While most nonprofit organizations continue to struggle financially even as the COVID-19 pandemic begins to wind down, there are companies that have continued to do well, despite the economic downturn. One local company that has always had a focus on philanthropy, has stepped up efforts to help others this past year.
Stephanie Parks-Gale of Beavercreek is the director of human resources for Silfex, a company with locations in both Clark and Preble counties with more than 1,000 employees. She chose the field of human resources because she has always loved helping others, something she learned growing up with a social worker mother as inspiration.
“I watched my mom make a career out of helping others,” Parks-Gale said. “It just became ingrained in me, and I’ve long had a passion for helping and supporting people in many ways.
Parks-Gale chose human resources as a major and graduated from Wright State University. She has remained in human resources jobs for her entire career so far. And as she worked around the Dayton area, she discovered how much the philanthropic piece of her jobs meant to her personally.
“When I joined Silfex, I knew they prioritized giving,” Parks-Gale said. “And this is obviously aligned with my personal goals.”
In fact, the company encourages all its employees to participate in the corporate giving programs and has throughout its long history. Thirty years ago, the company began as a small family-run business that specialized in ultrasonic machining techniques. In 1999, the company added silicon crystal manufacturing and in 2006, Lam Research Corporation purchased the company’s silicon fabrication division. Today, Silfex manufactures a wide range of custom silicon-based components.
The Silfex Activity Involvement League (SAIL) is managed by Parks-Gale.
“Silfex is a leading provider of precision pieces to make semi-conductor manufacturing equipment,” Parks-Gale said. “These are parts used to make anything from tablets to cell phones to computers and even cars and appliances.”
Since all these items have continued to be in demand during the global pandemic, Silfex has had a remarkably busy year and continues to hire to keep up with demand.
“We have hosted a number of drive-thru career fairs,” Parks-Gale said. “In normal times we’d have in-person fairs and people would come in and meet managers. But we obviously still needed the help and had to rethink how we were doing this. We hired more than 100 new people in 2020.”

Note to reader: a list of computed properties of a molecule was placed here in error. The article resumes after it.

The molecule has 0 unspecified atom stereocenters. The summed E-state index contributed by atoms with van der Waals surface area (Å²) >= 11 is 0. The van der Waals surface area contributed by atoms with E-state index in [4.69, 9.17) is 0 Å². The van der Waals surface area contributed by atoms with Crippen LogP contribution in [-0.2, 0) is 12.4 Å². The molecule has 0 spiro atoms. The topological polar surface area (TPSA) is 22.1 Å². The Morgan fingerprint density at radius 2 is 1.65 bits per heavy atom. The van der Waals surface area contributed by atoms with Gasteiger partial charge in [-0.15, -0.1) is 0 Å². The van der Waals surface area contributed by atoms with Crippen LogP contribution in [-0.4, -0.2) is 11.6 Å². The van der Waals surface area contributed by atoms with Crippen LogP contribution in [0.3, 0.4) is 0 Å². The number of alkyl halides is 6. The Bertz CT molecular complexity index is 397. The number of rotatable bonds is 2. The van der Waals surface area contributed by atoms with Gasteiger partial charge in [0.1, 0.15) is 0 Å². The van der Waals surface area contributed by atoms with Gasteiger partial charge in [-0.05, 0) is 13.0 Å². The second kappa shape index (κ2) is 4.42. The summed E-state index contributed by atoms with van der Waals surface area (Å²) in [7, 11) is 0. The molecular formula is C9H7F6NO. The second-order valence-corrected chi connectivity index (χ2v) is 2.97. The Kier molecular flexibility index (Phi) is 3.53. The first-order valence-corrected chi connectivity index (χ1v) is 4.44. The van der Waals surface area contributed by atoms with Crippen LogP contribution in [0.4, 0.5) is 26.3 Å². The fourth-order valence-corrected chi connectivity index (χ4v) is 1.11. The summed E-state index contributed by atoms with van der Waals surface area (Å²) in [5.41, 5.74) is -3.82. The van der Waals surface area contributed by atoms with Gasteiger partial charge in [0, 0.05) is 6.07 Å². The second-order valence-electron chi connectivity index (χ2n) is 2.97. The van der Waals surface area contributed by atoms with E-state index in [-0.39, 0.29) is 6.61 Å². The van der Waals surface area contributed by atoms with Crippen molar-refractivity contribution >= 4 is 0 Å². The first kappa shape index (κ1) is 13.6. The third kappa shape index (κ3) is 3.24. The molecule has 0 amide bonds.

While Parks-Gale remained busy during the hiring surge, she also knew she needed to remain focused on SAIL, encouraging every employee to remain involved with the community.
“At Christmas, we usually do an angel tree to help get gifts to needy kids,” Parks-Gale said. “We did this in Springfield and in Eaton this year and the entire company was engaged.”
SAIL is appropriately named since it’s an employee-driven engagement group housed in both Springfield and in Eaton. Parks-Gale said it’s the employees who drive the group and make decisions about how the company will give back to the surrounding communities.
“We have historically been involved in activities with the Salvation Army and with local school districts, which are extremely important to us,” Parks-Gale said. “As we all know, 2020 was very difficult for everyone and we couldn’t offer in-person support as we’ve done in the past.”
Instead, Silfex identified areas of need for local schools and provided water bottles to help prevent the spread of COVID-19, and they also provided iPads and accessories for Chromebooks, both of which became vital to students who ended up learning remotely in 2020.
“With the Salvation Army, we have made contributions to their kettle drive that have helped pay rents and mortgage payments for people potentially facing homelessness,” Parks-Gale said.
Silfex also stepped up early in the pandemic and donated 10,000 masks to nursing homes, Clark County Emergency Management, and the Preble County Health Department. The company also gave a donation to the American Red Cross for COVID-19 antibody testing, and provided technology funding to the Boonshoft Museum of Discovery in Dayton.
“We knew going in that it was going to be an unpredictable year,” Parks-Gale said. “So, we kept our ears to the ground and continued to meet, creating plans as we went along.”
Silfex management attributes their ability to not only retain their workforce, but also add in 2020 members of the so-called “essential work force.”
“We appreciate all of the work our health care, police and fire departments have done to keep us safe,” Parks-Gale said. “We couldn’t do anything without our employees.”
For more information, visit www.silfex.com.
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